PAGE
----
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Service Pack 3 Available for Office 2003 Users

Microsoft has released its third service pack for Office 2003 users. The company says the 117-megabyte bundle of security updates and program tweaks "represents a major evolution in security for Office 2003" and that it "further hardens the Office suite against potential attacks and other security threats."

Office 2003 users can download the update from this link.

In addition to bundling a number of security fixes that have been previously released as separate Office 2003 updates, Service Pack 3 includes new security features, and it does away with several features that have opened avenues of attack or disclosed sensitive data. The service pack also includes stability updates, based on information gleaned from program crash dumps reported to Microsoft.

Among the key new security features of SP3 is the addition of MOICE -- also known as the Microsoft Office Isolated Conversion Environment. This clumsy sounding component is probably the most important piece of the entire package. For the past two years, one of the most common sources for new and targeted attacks against Windows users took advantage of flaws in various Office file formats -- such as Word, Excel or PowerPoint -- to launch other programs or write data to other areas of the operating system. What MOICE tries to do is build a wall around each Office file that is opened, and simply not let the file play outside of the wall, for want of a better metaphor.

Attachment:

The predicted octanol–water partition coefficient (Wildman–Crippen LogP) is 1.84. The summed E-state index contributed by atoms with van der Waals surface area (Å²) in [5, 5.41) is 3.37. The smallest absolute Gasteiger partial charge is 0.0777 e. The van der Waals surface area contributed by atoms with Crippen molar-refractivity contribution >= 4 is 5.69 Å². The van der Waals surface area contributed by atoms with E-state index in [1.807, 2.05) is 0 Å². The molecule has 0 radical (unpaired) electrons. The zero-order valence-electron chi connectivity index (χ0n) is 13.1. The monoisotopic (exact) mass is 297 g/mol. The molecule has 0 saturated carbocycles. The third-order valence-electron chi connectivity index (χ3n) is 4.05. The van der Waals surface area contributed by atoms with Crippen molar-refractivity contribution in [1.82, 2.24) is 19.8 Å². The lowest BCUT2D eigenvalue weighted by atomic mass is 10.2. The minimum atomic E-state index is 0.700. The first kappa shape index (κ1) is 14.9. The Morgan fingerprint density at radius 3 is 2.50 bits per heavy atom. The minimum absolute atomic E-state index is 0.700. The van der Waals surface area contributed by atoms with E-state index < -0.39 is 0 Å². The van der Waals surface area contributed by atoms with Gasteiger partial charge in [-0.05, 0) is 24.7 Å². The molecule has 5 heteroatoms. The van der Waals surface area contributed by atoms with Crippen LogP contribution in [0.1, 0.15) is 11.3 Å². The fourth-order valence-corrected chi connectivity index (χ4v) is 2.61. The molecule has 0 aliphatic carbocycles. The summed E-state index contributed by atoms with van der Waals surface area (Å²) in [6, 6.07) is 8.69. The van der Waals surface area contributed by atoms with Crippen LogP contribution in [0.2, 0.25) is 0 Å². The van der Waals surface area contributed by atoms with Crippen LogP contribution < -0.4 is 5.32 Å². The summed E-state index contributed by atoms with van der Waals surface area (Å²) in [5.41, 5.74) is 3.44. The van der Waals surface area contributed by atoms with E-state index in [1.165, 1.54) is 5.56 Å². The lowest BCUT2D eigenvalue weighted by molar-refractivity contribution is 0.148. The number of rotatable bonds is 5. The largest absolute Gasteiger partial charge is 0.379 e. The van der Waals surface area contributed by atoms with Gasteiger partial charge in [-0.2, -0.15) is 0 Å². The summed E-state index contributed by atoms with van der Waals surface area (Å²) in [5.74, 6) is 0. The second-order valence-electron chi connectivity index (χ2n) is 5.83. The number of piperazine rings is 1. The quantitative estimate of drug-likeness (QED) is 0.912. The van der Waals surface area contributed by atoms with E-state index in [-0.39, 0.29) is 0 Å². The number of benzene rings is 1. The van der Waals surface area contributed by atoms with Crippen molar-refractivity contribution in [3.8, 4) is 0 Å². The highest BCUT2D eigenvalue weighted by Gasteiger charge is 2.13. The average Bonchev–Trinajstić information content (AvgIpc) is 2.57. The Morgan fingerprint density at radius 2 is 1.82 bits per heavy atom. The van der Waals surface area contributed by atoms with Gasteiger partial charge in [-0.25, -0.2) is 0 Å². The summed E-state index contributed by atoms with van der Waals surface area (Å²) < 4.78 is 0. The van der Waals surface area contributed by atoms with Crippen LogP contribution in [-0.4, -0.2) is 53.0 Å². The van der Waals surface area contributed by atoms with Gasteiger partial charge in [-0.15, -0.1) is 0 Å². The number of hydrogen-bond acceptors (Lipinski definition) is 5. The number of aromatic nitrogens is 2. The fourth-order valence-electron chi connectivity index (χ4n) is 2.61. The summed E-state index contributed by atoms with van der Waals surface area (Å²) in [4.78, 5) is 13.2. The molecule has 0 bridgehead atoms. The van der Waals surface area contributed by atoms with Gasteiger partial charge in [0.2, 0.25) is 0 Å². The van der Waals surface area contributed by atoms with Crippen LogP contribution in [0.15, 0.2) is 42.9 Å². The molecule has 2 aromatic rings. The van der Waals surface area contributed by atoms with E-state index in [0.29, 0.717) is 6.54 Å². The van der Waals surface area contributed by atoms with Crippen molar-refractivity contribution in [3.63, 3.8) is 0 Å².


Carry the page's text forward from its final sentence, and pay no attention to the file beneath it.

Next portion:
In the name of security and privacy, certain features of Office 2003 will no longer work after applying Service Pack 3, such as the "Fast Save" option. According to Microsoft, having fast save turned on means certain metadata, such as comments, erased text, previous saved versions and a username may be embedded in the document. "Disabling Fast Save ensures that confidential data is protected against improper disclosure," Microsoft wrote.

Office 2003 users who apply SP3 may also notice they can no longer open or save certain file formats. According to Microsoft, this includes some Microsoft Office Excel 2003, Microsoft Office PowerPoint 2003, Microsoft Office Word 2003, and Corel Draw (.cdr) file formats. "By default, these file formats are blocked because they are less secure. They may pose a risk to you." In addition, SP3 blocks certain functions in older Excel file formats -- such as macros -- from running automatically, a chance Redmond hopes will help prevent security attacks on earlier file formats.

By Brian Krebs  |  September 26, 2007; 12:45 PM ET
Categories:  New Patches  
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Comments

"Office 2003 users who apply SP3 may also notice they can no longer open or save certain file formats."

I'm curious to see if M$ can detect files created by OpenOffice and block them... but not curious enough to apply SP3 today.

Posted by: James | September 26, 2007 1:43 PM | Report abuse

Originally I was going to complain; "Tomorrow, Security Fix will examine some indicators of just how much cyber crime is costing American consumers and corporations each year.".